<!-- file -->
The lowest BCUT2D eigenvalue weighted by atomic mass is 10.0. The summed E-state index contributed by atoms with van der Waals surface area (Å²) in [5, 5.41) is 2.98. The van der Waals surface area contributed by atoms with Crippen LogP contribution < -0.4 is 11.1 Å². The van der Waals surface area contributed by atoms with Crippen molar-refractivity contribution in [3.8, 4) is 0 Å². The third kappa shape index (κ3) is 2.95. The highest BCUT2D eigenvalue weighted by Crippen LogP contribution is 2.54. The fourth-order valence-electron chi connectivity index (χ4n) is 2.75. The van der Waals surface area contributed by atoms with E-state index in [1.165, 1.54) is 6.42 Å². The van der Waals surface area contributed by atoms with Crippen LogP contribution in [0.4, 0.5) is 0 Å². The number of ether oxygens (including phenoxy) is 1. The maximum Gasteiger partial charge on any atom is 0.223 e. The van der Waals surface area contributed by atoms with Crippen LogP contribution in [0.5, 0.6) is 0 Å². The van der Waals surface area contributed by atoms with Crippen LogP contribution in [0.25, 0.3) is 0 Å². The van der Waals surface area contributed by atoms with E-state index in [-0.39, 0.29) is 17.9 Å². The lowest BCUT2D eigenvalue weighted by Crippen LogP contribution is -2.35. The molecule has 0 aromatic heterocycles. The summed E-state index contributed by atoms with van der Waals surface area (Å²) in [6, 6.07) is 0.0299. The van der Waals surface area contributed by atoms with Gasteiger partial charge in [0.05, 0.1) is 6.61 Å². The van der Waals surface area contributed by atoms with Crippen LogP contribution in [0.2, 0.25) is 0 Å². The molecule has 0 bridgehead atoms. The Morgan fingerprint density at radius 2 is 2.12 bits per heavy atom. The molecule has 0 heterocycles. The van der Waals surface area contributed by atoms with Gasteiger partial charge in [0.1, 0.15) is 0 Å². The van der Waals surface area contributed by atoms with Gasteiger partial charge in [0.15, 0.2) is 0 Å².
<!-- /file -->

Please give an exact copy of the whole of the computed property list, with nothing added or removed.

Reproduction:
The lowest BCUT2D eigenvalue weighted by atomic mass is 10.0. The summed E-state index contributed by atoms with van der Waals surface area (Å²) in [5, 5.41) is 2.98. The van der Waals surface area contributed by atoms with Crippen LogP contribution < -0.4 is 11.1 Å². The van der Waals surface area contributed by atoms with Crippen molar-refractivity contribution in [3.8, 4) is 0 Å². The third kappa shape index (κ3) is 2.95. The highest BCUT2D eigenvalue weighted by Crippen LogP contribution is 2.54. The fourth-order valence-electron chi connectivity index (χ4n) is 2.75. The van der Waals surface area contributed by atoms with E-state index in [1.165, 1.54) is 6.42 Å². The van der Waals surface area contributed by atoms with Crippen LogP contribution in [0.4, 0.5) is 0 Å². The number of ether oxygens (including phenoxy) is 1. The maximum Gasteiger partial charge on any atom is 0.223 e. The van der Waals surface area contributed by atoms with Crippen LogP contribution in [0.5, 0.6) is 0 Å². The van der Waals surface area contributed by atoms with Crippen LogP contribution in [0.25, 0.3) is 0 Å². The van der Waals surface area contributed by atoms with E-state index in [-0.39, 0.29) is 17.9 Å². The lowest BCUT2D eigenvalue weighted by Crippen LogP contribution is -2.35. The molecule has 0 aromatic heterocycles. The summed E-state index contributed by atoms with van der Waals surface area (Å²) in [6, 6.07) is 0.0299. The van der Waals surface area contributed by atoms with Gasteiger partial charge in [0.05, 0.1) is 6.61 Å². The van der Waals surface area contributed by atoms with Crippen LogP contribution in [0.2, 0.25) is 0 Å². The molecule has 0 bridgehead atoms. The Morgan fingerprint density at radius 2 is 2.12 bits per heavy atom. The molecule has 0 heterocycles. The van der Waals surface area contributed by atoms with Gasteiger partial charge in [0.1, 0.15) is 0 Å². The van der Waals surface area contributed by atoms with Gasteiger partial charge in [0.15, 0.2) is 0 Å².